SAKHALIN IS THE ONLY REGION OF RUSSIA THAT CONSISTS ENTIRELY OF ISLANDS. ITS RIVERS, WATERFALLS, BAMBOO GROVES, THERMAL SPRINGS, VARIED FAUNA, EXTRAORDINARY LANDSCAPES, AND MAJESTIC VOLCANOES ATTRACT TRAVELLERS FROM ALL OVER THE WORLD.
TEXT: ARTYOM SVETLOV
This sparsely populated eastern region, with only 490 000 inhabitants, is near the top of the list for production of oil and gas, and for its yield of fish and seafood. Several major international corporations have operations here, and the total volume of foreign investment has already reached over $55 billion. One of the priorities for the regional economy now is the development of tourism.
Travel to Sakhalin is becoming easier and more affordable, and the number of Russian and foreign tourists to the region grows year on year. Anyone who enjoys ethnographic, gastronomic, extreme, or health tourism will be able to find something of interest here. Awaiting you is pristine natural wilderness— around 2 000 species of plants grow on the island, which is also home to bears, reindeer, wolverines, sables, Siberian musk deer, otters, and minks. More than 200 species of bird nest on Sakhalin, and the island’s rivers are richly stocked with the highly prized humpback salmon.
The mild Sakhalin winters draw tourists to the slopes of the modern Gorny Vozdukh (“Mountain Air”) ski resort. Today, Gorny Vozdukh is widely acknowledged as the best downhill ski resort in Russia. On the slopes of Mount Bolshevik, there are 16 pistes covering all levels of difficulty, with snow cover maintained to very high standards. The favourable climatic conditions make it possible to ski and snowboard from the beginning of December until the middle of April, and allow the resort to host international-level competitions such as the FAR EAST CUP.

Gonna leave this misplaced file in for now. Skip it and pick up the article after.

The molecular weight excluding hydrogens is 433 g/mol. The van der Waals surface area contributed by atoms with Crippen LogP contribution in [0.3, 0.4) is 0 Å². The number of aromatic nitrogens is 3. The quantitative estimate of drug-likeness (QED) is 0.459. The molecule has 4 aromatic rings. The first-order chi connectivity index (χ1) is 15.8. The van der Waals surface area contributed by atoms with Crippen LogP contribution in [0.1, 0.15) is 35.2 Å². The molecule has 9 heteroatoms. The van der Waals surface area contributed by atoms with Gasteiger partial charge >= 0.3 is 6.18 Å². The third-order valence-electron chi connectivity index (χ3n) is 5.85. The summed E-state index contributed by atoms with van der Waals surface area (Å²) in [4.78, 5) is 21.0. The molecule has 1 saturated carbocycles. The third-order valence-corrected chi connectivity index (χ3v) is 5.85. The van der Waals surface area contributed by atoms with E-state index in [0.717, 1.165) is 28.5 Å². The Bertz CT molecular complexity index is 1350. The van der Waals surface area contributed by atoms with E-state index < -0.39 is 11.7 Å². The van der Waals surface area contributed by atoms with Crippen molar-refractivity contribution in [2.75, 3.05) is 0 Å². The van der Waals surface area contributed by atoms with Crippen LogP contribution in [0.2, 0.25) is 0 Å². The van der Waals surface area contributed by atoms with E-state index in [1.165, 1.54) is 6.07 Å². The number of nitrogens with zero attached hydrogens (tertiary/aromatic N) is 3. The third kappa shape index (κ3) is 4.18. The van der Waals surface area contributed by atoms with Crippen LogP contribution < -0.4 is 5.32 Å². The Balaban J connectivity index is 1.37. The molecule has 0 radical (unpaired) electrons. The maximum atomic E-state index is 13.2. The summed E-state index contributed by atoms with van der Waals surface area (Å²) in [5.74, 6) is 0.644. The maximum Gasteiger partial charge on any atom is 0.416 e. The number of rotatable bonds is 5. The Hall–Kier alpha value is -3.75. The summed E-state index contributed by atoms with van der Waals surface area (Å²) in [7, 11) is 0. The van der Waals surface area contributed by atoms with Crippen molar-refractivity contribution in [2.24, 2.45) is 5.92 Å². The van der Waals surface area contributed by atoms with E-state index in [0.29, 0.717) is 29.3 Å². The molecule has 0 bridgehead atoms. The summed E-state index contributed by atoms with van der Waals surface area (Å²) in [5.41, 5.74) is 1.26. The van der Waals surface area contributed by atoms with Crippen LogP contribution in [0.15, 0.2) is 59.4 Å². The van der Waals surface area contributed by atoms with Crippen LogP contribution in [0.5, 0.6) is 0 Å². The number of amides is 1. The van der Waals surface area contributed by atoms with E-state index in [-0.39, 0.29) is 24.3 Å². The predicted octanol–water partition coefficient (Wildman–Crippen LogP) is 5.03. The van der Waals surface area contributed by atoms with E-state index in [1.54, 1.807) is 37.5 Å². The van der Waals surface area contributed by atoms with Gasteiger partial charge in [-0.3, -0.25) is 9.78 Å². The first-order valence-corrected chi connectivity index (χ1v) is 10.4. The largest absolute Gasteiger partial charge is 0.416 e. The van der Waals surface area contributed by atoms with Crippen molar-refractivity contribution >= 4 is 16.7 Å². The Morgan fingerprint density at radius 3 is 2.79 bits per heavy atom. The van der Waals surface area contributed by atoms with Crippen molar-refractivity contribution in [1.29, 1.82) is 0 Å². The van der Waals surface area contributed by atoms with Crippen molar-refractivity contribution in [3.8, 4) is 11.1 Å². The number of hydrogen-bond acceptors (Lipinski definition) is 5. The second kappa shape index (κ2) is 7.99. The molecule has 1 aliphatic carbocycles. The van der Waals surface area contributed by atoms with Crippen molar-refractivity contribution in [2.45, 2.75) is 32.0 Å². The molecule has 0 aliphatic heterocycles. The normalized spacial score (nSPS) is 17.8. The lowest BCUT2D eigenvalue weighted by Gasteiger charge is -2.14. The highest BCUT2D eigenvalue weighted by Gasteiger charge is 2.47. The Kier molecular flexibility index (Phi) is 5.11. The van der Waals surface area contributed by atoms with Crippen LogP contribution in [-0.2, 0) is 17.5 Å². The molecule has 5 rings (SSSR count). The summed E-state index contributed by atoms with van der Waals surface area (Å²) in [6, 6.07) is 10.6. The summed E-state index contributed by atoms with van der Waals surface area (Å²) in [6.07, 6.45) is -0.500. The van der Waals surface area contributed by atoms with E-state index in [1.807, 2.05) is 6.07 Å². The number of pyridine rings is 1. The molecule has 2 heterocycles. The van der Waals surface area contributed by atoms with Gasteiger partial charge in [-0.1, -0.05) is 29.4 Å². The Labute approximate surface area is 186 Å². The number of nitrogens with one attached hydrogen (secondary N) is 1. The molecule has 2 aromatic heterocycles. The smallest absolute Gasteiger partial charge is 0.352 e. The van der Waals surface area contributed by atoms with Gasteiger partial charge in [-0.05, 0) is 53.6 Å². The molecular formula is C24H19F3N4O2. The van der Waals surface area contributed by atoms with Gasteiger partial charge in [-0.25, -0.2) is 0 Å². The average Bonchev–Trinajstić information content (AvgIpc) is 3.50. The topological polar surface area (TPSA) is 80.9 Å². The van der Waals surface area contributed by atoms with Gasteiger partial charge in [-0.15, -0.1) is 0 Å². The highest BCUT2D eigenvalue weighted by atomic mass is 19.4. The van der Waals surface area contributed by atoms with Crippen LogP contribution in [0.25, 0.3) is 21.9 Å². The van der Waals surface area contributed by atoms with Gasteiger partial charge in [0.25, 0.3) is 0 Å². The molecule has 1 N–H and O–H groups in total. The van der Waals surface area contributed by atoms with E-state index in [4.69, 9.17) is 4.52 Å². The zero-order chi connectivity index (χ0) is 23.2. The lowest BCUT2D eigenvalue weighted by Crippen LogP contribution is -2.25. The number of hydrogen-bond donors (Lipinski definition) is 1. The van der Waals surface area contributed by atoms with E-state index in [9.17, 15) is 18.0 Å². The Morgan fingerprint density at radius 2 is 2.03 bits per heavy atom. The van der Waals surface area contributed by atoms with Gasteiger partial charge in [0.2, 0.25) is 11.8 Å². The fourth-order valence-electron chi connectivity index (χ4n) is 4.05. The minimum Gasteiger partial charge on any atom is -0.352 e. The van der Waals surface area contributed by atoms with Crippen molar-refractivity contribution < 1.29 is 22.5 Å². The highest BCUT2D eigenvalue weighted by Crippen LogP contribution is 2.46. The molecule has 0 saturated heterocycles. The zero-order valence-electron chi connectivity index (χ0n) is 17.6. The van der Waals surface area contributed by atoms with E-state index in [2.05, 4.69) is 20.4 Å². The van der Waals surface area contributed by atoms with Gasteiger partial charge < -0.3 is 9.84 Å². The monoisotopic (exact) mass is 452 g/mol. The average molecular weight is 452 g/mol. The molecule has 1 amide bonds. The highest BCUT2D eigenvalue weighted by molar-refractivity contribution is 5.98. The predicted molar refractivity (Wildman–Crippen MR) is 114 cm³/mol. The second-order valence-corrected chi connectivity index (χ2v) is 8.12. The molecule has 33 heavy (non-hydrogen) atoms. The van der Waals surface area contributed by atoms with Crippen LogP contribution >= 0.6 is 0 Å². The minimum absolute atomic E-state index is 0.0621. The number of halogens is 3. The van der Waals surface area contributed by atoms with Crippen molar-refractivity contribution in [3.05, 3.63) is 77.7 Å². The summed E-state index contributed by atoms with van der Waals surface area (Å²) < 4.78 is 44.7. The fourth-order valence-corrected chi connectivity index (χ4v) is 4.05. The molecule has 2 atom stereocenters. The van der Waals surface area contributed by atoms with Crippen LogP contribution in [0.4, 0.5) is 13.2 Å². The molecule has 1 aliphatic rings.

The Kuril Islands spread like a string of pearls from the southern tip of the Kamchatka peninsula to the Japanese island of Hokkaido, and are home to 36 active volcanoes. The view of Tyatya volcano is one of the most stunning in the Kuril chain, while visitors head to Kunashir Island to see the Mendeleev volcano and the extraordinary cliff formations. Among the weeds on the seabed around the islands a number of wrecked ships can be found that have long served as dwellings for a variety of underwater creatures. On the island of Iturup one of Russia’s tallest waterfalls, Ilya Muromets, can be found, with water falling from heights of up to 141m. The fishermen on Sakhalin and the Kuril Islands catch salmon, flounder, halibut, cod, and taimen, the Siberian giant trout. As for seafood, there are rich stocks of crab, prawns, and sea urchins.
How to get there
There are regular flights between Khomutovo (Yuzhno-Sakhalinsk) Airport and Moscow, Vladivostok, Khabarovsk, Blagoveshchensk, Novosibirsk, and other Russian cities. There are also regular direct fl ights to cities in Japan, China, and South Korea. By sea, the main route to Sakhalin is the year-round Vanino-Kholmsk ferry connection. In summer, there are also ferries between Korsakov on Sakhalin and Wakkanai on Hokkaido (Japan).
Where to stay
Your tour of Sakhalin will begin in the regional capital, Yuzhno-Sakhalinsk. This is a city of 199 000 people, with 42 comfortable hotels, and more than 350 cafés, restaurants, and bars.
Where to eat
The geographical position of Sakhalin and its rich maritime resources make the island a culinary mecca for lovers of sushi, sashimi, spicy rolls, and hundreds of other Japanese dishes. Hoe, pyanse, kimchi, haemultang, japchae, and many other Korean dishes are regular features on the menus of local cafés and restaurants.
What to buy
Fish and seafood at local fish markets—whelks, scallops, prawns, halibut, crab, octopus, squid, sea cucumber, and fresh, smoked, and cured red fish.